And when the time came, I found I couldn't read it. I didn't even get myself a copy. After Birds Without Wings I just didn't have it in me to tackle a book with "death" in its title. And I got distracted by The Dark is Rising. And I also have to confess that I've never been able to get into that whole Latin American "magical realism" thing. I don't know why. I've attempted to read One Hundred Years of Solitude at least three times, and never managed to finish it. I really don't know why. Maybe I should give it another try. Thoughts, anyone?

That said, I strongly urge you to read the other bloggers' posts about Chronicle. Those I know of who've posted so far are Quillhill, Sylvia, and Ella. It is endlessly fascinating to me how the same words can elicit such different reactions from different people. And stay tuned for the next book. I'll post the title as soon as I learn it, and anyone who wants is welcome to read & post about it.

Eating out

My family -- family of origin, that is -- loves nothing better than to eat out at a really good restaurant. When we return from a vacation, the stories always revolve around the food and the restaurants rather than the sights. We remember details of meals eaten decades ago. Though we are frugal about some things, we do not look at the price when we order. And certain incidents involving waitstaff have become the stuff of family legend.

For example, there was the waitress at the Queen's Hotel in Stratford, Canada, who whispered "excuse me" in the tiniest little voice you could imagine, every time she set down or removed anything from the table.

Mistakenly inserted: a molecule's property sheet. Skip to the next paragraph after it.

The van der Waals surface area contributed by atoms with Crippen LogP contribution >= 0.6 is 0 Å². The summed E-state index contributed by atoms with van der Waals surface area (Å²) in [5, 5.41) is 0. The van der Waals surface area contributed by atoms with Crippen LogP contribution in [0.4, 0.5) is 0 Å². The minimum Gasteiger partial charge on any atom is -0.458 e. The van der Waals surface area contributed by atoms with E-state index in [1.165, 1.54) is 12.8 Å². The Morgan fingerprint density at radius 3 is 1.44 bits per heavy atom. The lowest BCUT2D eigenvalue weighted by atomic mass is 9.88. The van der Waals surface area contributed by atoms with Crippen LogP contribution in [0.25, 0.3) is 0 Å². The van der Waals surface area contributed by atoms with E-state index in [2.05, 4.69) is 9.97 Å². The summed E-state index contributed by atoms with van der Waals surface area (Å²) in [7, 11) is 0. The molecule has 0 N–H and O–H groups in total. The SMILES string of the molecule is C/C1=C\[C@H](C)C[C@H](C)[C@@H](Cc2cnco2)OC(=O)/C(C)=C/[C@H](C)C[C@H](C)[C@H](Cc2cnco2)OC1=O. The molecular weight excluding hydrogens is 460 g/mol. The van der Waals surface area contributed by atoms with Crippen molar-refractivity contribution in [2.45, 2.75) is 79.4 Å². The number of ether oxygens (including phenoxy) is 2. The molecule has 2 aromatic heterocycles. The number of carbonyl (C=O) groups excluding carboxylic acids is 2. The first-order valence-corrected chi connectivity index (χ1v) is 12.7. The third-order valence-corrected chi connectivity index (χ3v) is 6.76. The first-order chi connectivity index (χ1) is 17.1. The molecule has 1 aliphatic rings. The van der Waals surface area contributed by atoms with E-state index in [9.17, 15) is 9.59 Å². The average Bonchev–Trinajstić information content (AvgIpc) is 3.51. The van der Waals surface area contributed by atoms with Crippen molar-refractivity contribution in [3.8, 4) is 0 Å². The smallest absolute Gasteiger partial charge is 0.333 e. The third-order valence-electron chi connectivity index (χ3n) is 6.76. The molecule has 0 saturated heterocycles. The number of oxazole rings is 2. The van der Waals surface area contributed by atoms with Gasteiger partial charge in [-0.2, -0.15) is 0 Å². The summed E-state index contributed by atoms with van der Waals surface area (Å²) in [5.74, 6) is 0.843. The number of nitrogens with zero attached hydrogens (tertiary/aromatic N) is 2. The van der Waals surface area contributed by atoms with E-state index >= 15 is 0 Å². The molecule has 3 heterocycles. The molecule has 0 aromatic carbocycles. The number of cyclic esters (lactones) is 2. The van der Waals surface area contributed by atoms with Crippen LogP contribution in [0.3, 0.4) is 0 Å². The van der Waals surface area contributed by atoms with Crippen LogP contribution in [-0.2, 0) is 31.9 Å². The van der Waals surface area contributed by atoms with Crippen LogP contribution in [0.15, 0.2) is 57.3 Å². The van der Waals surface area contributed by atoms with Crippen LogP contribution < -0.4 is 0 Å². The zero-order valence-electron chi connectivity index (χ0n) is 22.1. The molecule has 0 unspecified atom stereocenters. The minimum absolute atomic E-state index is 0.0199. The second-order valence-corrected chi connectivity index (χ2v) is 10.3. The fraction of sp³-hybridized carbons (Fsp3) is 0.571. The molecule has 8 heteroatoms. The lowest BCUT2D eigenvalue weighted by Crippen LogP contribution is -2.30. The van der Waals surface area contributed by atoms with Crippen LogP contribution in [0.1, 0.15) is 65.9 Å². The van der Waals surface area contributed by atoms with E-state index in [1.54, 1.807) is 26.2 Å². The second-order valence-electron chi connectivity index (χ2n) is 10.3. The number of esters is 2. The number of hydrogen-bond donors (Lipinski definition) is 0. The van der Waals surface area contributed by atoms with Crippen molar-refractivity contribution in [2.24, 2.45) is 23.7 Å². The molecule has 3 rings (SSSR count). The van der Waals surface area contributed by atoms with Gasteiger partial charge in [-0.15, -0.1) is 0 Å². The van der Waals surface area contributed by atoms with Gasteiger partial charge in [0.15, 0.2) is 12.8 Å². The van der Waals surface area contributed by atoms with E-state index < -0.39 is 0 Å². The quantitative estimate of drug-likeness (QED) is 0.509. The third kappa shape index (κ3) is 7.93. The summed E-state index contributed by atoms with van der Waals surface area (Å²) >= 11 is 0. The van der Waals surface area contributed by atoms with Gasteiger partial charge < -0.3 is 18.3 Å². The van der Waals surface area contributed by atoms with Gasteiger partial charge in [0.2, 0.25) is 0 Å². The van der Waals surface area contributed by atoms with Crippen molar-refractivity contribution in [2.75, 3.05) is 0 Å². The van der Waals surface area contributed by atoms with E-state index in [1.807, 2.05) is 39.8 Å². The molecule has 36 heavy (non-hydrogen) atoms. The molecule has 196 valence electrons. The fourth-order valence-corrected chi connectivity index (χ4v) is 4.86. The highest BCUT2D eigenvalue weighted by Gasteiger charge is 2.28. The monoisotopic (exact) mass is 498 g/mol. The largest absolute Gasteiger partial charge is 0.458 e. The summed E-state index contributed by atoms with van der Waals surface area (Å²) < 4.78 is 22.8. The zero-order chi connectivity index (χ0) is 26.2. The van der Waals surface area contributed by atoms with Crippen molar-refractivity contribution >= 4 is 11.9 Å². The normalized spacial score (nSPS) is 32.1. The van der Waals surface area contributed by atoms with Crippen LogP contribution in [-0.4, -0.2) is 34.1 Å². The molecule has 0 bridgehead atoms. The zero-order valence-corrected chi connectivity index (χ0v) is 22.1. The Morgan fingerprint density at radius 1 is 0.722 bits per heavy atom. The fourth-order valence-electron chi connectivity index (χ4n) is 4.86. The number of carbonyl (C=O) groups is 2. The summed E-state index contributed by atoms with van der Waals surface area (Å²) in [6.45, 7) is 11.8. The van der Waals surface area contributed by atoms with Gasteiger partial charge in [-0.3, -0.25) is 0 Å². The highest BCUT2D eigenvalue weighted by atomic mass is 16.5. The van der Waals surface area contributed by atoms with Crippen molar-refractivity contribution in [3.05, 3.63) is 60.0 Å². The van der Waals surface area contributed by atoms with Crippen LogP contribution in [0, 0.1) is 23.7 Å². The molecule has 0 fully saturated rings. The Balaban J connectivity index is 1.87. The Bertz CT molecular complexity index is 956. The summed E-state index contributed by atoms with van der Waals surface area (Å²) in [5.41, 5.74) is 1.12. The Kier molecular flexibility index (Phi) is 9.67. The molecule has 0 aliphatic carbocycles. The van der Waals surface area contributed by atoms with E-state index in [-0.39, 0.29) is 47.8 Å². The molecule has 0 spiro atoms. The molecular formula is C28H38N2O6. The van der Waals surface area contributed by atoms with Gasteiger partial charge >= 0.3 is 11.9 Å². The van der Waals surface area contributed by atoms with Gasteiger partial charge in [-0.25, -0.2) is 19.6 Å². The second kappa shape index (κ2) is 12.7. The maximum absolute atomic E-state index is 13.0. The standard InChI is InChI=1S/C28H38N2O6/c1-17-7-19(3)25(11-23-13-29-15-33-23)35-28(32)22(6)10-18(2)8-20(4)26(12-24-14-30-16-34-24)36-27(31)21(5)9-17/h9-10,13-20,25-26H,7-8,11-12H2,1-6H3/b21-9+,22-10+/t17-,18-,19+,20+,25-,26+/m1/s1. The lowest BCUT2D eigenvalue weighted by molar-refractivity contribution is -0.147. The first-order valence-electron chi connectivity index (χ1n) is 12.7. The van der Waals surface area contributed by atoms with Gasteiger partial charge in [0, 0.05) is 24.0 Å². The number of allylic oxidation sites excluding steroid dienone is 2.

Then there was the waiter in the local Chinese restaurant who offered my dad "snake" as an appetizer. After some discussion my amazed dad was led to believe he would be served cross-sectioned slices of a snake that were about 6 inches in diameter. Turned out the waiter was actually mispronouncing the word "snack."

And then there was the waitress in the upscale Italian restaurant right here in town with the exaggerated fake Italian accent. Sure, it's acceptable for a Midwestern American waitperson to roll the R and accent the Ts when saying "ricotta." But the real kicker was when she described a dessert with "Meeshigan chairr-r-r-r-ries." And another dessert: "epple pie." I know I'm not getting the orthography right, but hopefully you get the idea.

Last night we had dinner in the same upscale Italian restaurant. Just the grownups, celebrating my sister's birthday. We had a rockin' good time, with cloth napkins and all. Epple Pie Waitress doesn't work there any more, and the food and service were impeccable. Nevertheless, because it was us, the conversation eventually turned to the topic of Great Waitstaff Goofups.

Sissy regaled us with the time she was waiting on four U-M hockey players in a campus pizza joint. As she pulled her order pad out of her little apron pocket two tampons also flipped out and landed right on the table. That's right, two.

And we had to retell (for the umpteenth time, but it never pales) The Story Of The Greatest Waitstaff Goofup Of All Time. In fact, this one sounds like an urban myth, though Sis and Bro-in-law say it really happened to the brother of someone they know. As the waiter set down the bowl of French Onion soup in front of the customer it became apparent to all that there was a thin string of cheese going from the bowl to the waiter's mouth.

What's your best/worst restaurant story?

Gift ideas for the toddler on your list